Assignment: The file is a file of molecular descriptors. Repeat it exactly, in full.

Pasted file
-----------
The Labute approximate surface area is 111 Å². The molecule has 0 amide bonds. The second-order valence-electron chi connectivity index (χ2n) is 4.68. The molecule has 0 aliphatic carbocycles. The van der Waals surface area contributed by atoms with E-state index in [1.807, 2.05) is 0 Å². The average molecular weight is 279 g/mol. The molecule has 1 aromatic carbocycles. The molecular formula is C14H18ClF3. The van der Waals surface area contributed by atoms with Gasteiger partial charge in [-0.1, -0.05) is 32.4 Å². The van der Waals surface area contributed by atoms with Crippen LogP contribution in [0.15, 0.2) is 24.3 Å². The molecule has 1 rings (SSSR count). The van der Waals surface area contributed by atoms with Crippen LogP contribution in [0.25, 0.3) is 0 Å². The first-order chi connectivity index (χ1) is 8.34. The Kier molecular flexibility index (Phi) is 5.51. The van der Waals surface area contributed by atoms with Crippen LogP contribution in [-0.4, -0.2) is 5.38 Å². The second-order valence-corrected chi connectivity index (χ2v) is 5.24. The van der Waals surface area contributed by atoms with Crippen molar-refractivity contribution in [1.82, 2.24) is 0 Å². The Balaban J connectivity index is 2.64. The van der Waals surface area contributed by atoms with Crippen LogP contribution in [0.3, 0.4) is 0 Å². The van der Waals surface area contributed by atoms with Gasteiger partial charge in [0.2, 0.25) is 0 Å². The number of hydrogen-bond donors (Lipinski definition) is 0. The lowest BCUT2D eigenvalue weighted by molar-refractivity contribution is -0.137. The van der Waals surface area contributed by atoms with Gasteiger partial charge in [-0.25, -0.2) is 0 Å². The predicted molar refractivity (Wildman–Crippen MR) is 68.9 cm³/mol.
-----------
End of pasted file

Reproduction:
The Labute approximate surface area is 111 Å². The molecule has 0 amide bonds. The second-order valence-electron chi connectivity index (χ2n) is 4.68. The molecule has 0 aliphatic carbocycles. The van der Waals surface area contributed by atoms with E-state index in [1.807, 2.05) is 0 Å². The average molecular weight is 279 g/mol. The molecule has 1 aromatic carbocycles. The molecular formula is C14H18ClF3. The van der Waals surface area contributed by atoms with Gasteiger partial charge in [-0.1, -0.05) is 32.4 Å². The van der Waals surface area contributed by atoms with Crippen LogP contribution in [0.15, 0.2) is 24.3 Å². The molecule has 1 rings (SSSR count). The van der Waals surface area contributed by atoms with Crippen LogP contribution in [0.25, 0.3) is 0 Å². The first-order chi connectivity index (χ1) is 8.34. The Kier molecular flexibility index (Phi) is 5.51. The van der Waals surface area contributed by atoms with Crippen LogP contribution in [-0.4, -0.2) is 5.38 Å². The second-order valence-corrected chi connectivity index (χ2v) is 5.24. The van der Waals surface area contributed by atoms with Crippen molar-refractivity contribution in [1.82, 2.24) is 0 Å². The Balaban J connectivity index is 2.64. The van der Waals surface area contributed by atoms with Crippen LogP contribution in [0.3, 0.4) is 0 Å². The van der Waals surface area contributed by atoms with Gasteiger partial charge in [0.2, 0.25) is 0 Å². The number of hydrogen-bond donors (Lipinski definition) is 0. The lowest BCUT2D eigenvalue weighted by molar-refractivity contribution is -0.137. The van der Waals surface area contributed by atoms with Gasteiger partial charge in [-0.25, -0.2) is 0 Å². The predicted molar refractivity (Wildman–Crippen MR) is 68.9 cm³/mol.